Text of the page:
Cite this lesson as: Samson, M., Deutsch, C.V. (2021). The Sill of the Variogram. In J. L. Deutsch (Ed.), Geostatistics Lessons. Retrieved from http://www.geostatisticslessons.com/lessons/sillofvariogram
The Sill of the Variogram
Matthew Samson
University of Alberta
Clayton V. Deutsch
University of Alberta
August 17, 2021
Learning Objectives
- Review variogram modeling and key parameters including the sill
- Understand when to model the variogram above the sill
- Demonstrate how careful variogram modeling improves estimation
Introduction
The variogram is a key input to change of support, kriging, and simulation. It is partly data-driven from experimental variogram points calculated from the available data and partly model-driven from the experience of the geostatistician and geological analogues; the variogram model fits the experimental points and incorporates general knowledge. The variogram is defined with relatively few parameters. The nugget effect, range and sill are common descriptive terms and specific parameters in a variogram model. The sill is the focus of this Lesson.
There are many excellent references in geostatistics that discuss the variogram at length. Some classics include Cressie (2015), Goovaerts (1997), Chiles & Delfiner (2009), and Rossi & Deutsch (2014). The Teacher’s Aide Gringarten & Deutsch (2001) is another good reference.
The sill is commonly considered to be the variogram value where the variogram points or function flatten off at increasing distance; however, the variogram may not flatten off in some directions and it may flatten off at different values in different directions. The sill may also be considered as the limit of the variogram as the lag distance tends to infinity. The sill is also considered to be the variance of the data entering variogram calculation, but we still face questions about how to model the variogram relative to the variance. Recommendations for this are provided below.
English words usually have a different meaning depending on context. Our definition of Variogram Sill in geostatistics: 1. the horizontal variance level where the variogram flattens off (as a descriptive value); 2. the variance of the data used in variogram calculation (for interpretation - variogram values below this are directly related and values above this are inversely related); 3. the sum of variance contributions in a variogram model of a stationary regionalized variable (as a parameter of the variogram model).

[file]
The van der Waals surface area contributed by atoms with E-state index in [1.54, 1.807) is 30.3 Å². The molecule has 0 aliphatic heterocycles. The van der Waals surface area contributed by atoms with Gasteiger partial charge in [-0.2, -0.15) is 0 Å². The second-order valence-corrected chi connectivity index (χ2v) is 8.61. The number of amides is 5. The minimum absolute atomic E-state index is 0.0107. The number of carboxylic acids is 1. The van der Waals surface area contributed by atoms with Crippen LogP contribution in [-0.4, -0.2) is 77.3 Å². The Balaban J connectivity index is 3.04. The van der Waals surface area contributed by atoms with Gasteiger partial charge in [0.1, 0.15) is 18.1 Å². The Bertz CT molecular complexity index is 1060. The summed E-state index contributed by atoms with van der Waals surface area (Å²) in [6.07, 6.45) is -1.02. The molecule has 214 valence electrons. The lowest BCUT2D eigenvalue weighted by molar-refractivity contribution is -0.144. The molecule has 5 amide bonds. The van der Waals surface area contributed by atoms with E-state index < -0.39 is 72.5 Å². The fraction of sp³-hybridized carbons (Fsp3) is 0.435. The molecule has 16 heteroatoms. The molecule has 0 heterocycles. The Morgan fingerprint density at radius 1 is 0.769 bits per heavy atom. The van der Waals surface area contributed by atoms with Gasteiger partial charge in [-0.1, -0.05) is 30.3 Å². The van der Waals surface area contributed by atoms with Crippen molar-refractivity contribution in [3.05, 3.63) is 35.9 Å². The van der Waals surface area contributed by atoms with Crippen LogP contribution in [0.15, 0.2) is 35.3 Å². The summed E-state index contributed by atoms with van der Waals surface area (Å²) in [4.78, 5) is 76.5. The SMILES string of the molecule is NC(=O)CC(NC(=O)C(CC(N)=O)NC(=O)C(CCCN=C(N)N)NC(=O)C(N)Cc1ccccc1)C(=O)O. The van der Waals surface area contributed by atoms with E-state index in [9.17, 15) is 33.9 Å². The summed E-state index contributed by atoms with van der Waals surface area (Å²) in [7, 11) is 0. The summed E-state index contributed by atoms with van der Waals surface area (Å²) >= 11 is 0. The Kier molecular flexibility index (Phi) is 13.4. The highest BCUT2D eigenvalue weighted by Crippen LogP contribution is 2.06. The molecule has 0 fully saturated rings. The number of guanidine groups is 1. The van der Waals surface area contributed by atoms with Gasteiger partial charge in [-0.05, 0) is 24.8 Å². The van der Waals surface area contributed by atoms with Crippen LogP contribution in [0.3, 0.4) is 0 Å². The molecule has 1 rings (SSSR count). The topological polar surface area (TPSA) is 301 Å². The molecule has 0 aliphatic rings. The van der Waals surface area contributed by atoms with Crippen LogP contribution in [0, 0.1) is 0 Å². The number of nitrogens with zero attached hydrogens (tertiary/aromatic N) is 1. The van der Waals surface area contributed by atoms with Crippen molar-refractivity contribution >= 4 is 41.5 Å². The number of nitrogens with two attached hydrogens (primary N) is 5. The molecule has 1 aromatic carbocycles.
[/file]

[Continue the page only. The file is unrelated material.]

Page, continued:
Variogram
Spatial variability is quantified with a variogram. Consider a regionalized variable within a deemed stationary domain \(\{Z(\textbf{u}), \textbf{u} \in A\}\) where \(Z\) denotes the variable, \(\textbf{u}\) denotes location and \(A\) denotes the domain. The variogram is defined as:
\[ 2{\gamma}(\mathbf{h}) = E \{ [Z(\mathbf{u}) - Z(\mathbf{u}+\mathbf{h})]^2 \} \]
where \(\mathbf{h}\) is a lag vector. \(\gamma\) is technically the semivariogram, but we refer to it as the variogram hereafter. The experimental variogram \(\hat{\gamma}\) is computed for direction and distance lags as possible:
\[ \hat{\gamma}(\textbf{h}) = \frac{1}{2N(\textbf{h})} \sum_{i=1}^{N(\textbf{h})} [Z(\mathbf{u_i}) - Z(\mathbf{u_i+h})]^2 \]
where \(N(\textbf{h})\) pairs of samples are separated approximately by the lag vector \(\textbf{h}\). Calculating reliable variograms in appropriate directions are the subjects of other Lessons. The experimental variograms shown as the colored dots in the figure below are interesting. The directional variograms (two horizontal on the left and vertical on the right) are standardized so the sill (definition 2) is 1.0. According to definition 1, the sills for the horizontal variograms are 0.55 and 0.8; the sill for the vertical is aiming toward a value above 1.4. These variograms were modeled by the solid lines - they all have a sill of 1.0.
The experimental variogram values are supplemented by general geological knowledge and the variogram is modeled by a valid function. Geostatistical calculations require the variogram for distances and directions that are not reliably informed from the available data Also, the variogram must constitute a valid measure of distance in the kriging equations. The form of almost all variogram modeling is taken from the Linear Model of Regionalization (LMR), that is, a sum of nested structures: